At Cedar Run, I was blessed as we had some people who started, ran and held high positions in businesses in the area. They were well educated, successful and knew what it took to run a profitable business. In addition, they were huge supports of my family and me. So, I gathered these men (it started with 2 and eventually became a core of 4 after 2 years) and we began meeting together every 2-3 weeks to catch up on the latest news in the ministry, check in how they could help my family and me personally and how we are doing in fulfilling the mission of the youth program. Each area that we covered was important because it kept them up to speed on the latest news and it helped me process how to best manage the youth program. Having these men involved in helping me process has been invaluable to me!
If you do not have these types of people in your church, John Fontanella, from Gateway Community Church in Herndon, VA, told me the other day how he was tackling this issue. He is getting ready to enroll in an MBA program to help him be an effective manager of his youth program. What a great idea! As he explained his reasons, it made perfect sense as Youth Pastors are great at relational ministry, but management is not always our strong suit. As your ministry grows and your duties expand, you are going to need to focus more time and energy on management of people and direction and less on direct ministry. I know that relationships are the main reason we got into youth ministry, but if we overlook this key training and help, we will not be as effective as we can and should be. Whether you find a core group of men walk side-by-side with you or you decide to enroll in an MBA program, this can be extremely helpful. (By the way, John gave me the go ahead to for you all to email him with any and all questions about the MBA program – email@example.com).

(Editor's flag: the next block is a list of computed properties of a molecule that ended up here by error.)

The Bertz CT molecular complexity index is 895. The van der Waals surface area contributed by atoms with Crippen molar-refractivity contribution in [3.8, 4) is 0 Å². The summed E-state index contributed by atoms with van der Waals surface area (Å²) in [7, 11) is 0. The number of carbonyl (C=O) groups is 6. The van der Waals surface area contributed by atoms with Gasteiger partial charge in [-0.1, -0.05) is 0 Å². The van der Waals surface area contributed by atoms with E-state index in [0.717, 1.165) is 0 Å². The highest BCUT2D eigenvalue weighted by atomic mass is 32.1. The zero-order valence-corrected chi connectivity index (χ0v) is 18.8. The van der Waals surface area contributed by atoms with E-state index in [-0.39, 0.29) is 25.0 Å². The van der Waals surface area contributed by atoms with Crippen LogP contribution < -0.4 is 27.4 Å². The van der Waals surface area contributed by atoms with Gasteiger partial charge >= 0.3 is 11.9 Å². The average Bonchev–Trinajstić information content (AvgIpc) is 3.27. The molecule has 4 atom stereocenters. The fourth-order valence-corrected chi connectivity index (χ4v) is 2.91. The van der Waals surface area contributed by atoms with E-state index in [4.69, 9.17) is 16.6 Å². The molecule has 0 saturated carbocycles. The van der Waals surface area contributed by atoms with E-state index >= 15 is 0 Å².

Secondly, your Core Involvement parents help promote the youth ministry and events to other parents in and outside the church. I have found that even thought I have informative newsletters and send out weekly emails to parents, a good amount of parents still do not know what exactly we do and why we do it. Therefore, having this core team of parents adds just one more way for the parents to be hearing what is happening in the youth program. The great thing about this is that parents are hearing about this from excited parents! That goes a long way because they are not hearing it from me, but from a parent, just like themselves.
I believe that we all need a core group of parents to help us in our work. Whether it is a core group of men that help you process ministry or a group of parents (4-6) that meet every other month to go over upcoming events and news it does not matter. The key is that you surround yourself with some people to help you be more effective. This group enables that to happen.
Thinking Outside the Box
Have you ever thought about doing contact work with parents? That was thinking outside the box for me as I never would have dreamed or even desired to do contact work with parents. But, now I wish I could say that I came up with this idea. My Senior Pastor asked me to do this as he felt that this not only helps parents feel that they know what is going on in the youth program, it also allows me to get the pulse of the families in our Church and challenges they may or may not be having. It could be a simple phone call or email. Or, it could be a time where you go over and meet the parents and sit down with them. The point is that by doing this, you show them that you care about them and their needs. Plus, you may get some great insights on students and family issues that you would not normally have known about. As great as this opportunity may be, do not be offended if parents did not respond, maybe they do not have anything to talk about. The point is that you offered and by offering, you showed them that you cared.
As I have learned over the years, parental involvement is key to youth ministry. It may have taken some time to start using their help, but when you have the parents helping and committing time and effort into your ministry, you AND the student will be blessed.
TAKE A MINUTE and…
- Identify your needs and seek parents to help as part of your General Involvement. You may need admin help, food needs, planning help or something completely different. Whatever it is, identify your needs and seek these parents for help in those areas.
- Identify 2-3 parents who have a child or children in your youth program that can be apart your Core Involvement Group. They can come along side you and help you process and set the course for the youth program.
- Start doing contact work with parents of your youth. Ask them to coffee or lunch and share with them your vision and desire for students. Who knows, out of that time, you may have much more support from them now that you have spent time with them and shared your vision and heart. This has benefited me so much as parents feel heard and that you value them.